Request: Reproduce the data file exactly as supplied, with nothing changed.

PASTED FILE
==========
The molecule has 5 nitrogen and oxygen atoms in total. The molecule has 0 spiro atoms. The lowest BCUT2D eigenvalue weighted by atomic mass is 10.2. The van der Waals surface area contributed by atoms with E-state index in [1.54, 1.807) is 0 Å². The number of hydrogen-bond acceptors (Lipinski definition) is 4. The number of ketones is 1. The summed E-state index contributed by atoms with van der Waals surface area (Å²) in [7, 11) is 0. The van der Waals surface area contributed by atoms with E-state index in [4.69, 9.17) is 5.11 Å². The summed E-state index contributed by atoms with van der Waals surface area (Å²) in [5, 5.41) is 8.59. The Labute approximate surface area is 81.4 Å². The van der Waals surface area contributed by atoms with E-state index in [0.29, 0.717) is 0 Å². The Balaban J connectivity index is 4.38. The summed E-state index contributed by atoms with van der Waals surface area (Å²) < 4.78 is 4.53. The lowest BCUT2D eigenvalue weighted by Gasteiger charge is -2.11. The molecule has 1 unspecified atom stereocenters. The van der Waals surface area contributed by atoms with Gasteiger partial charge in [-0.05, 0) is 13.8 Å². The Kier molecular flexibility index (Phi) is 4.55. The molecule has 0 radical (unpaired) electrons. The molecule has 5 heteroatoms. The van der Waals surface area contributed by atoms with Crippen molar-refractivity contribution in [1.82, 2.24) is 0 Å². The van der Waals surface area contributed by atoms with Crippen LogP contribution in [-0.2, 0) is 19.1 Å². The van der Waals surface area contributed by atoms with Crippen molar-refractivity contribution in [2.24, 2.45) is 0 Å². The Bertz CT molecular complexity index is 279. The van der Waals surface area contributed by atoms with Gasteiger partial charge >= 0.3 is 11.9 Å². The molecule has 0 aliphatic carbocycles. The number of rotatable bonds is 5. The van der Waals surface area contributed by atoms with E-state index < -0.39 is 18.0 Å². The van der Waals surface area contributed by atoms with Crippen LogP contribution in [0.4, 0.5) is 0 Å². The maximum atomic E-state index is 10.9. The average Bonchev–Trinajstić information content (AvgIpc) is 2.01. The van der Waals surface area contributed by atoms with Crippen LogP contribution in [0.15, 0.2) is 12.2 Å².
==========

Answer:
The molecule has 5 nitrogen and oxygen atoms in total. The molecule has 0 spiro atoms. The lowest BCUT2D eigenvalue weighted by atomic mass is 10.2. The van der Waals surface area contributed by atoms with E-state index in [1.54, 1.807) is 0 Å². The number of hydrogen-bond acceptors (Lipinski definition) is 4. The number of ketones is 1. The summed E-state index contributed by atoms with van der Waals surface area (Å²) in [7, 11) is 0. The van der Waals surface area contributed by atoms with E-state index in [4.69, 9.17) is 5.11 Å². The summed E-state index contributed by atoms with van der Waals surface area (Å²) in [5, 5.41) is 8.59. The Labute approximate surface area is 81.4 Å². The van der Waals surface area contributed by atoms with E-state index in [0.29, 0.717) is 0 Å². The Balaban J connectivity index is 4.38. The summed E-state index contributed by atoms with van der Waals surface area (Å²) < 4.78 is 4.53. The lowest BCUT2D eigenvalue weighted by Gasteiger charge is -2.11. The molecule has 1 unspecified atom stereocenters. The van der Waals surface area contributed by atoms with Gasteiger partial charge in [-0.05, 0) is 13.8 Å². The Kier molecular flexibility index (Phi) is 4.55. The molecule has 0 radical (unpaired) electrons. The molecule has 5 heteroatoms. The van der Waals surface area contributed by atoms with Crippen molar-refractivity contribution in [1.82, 2.24) is 0 Å². The van der Waals surface area contributed by atoms with Crippen LogP contribution in [-0.2, 0) is 19.1 Å². The van der Waals surface area contributed by atoms with Crippen molar-refractivity contribution in [2.24, 2.45) is 0 Å². The Bertz CT molecular complexity index is 279. The van der Waals surface area contributed by atoms with Gasteiger partial charge >= 0.3 is 11.9 Å². The molecule has 0 aliphatic carbocycles. The number of rotatable bonds is 5. The van der Waals surface area contributed by atoms with E-state index < -0.39 is 18.0 Å². The van der Waals surface area contributed by atoms with Crippen LogP contribution in [0.4, 0.5) is 0 Å². The maximum atomic E-state index is 10.9. The average Bonchev–Trinajstić information content (AvgIpc) is 2.01. The van der Waals surface area contributed by atoms with Crippen LogP contribution in [0.15, 0.2) is 12.2 Å².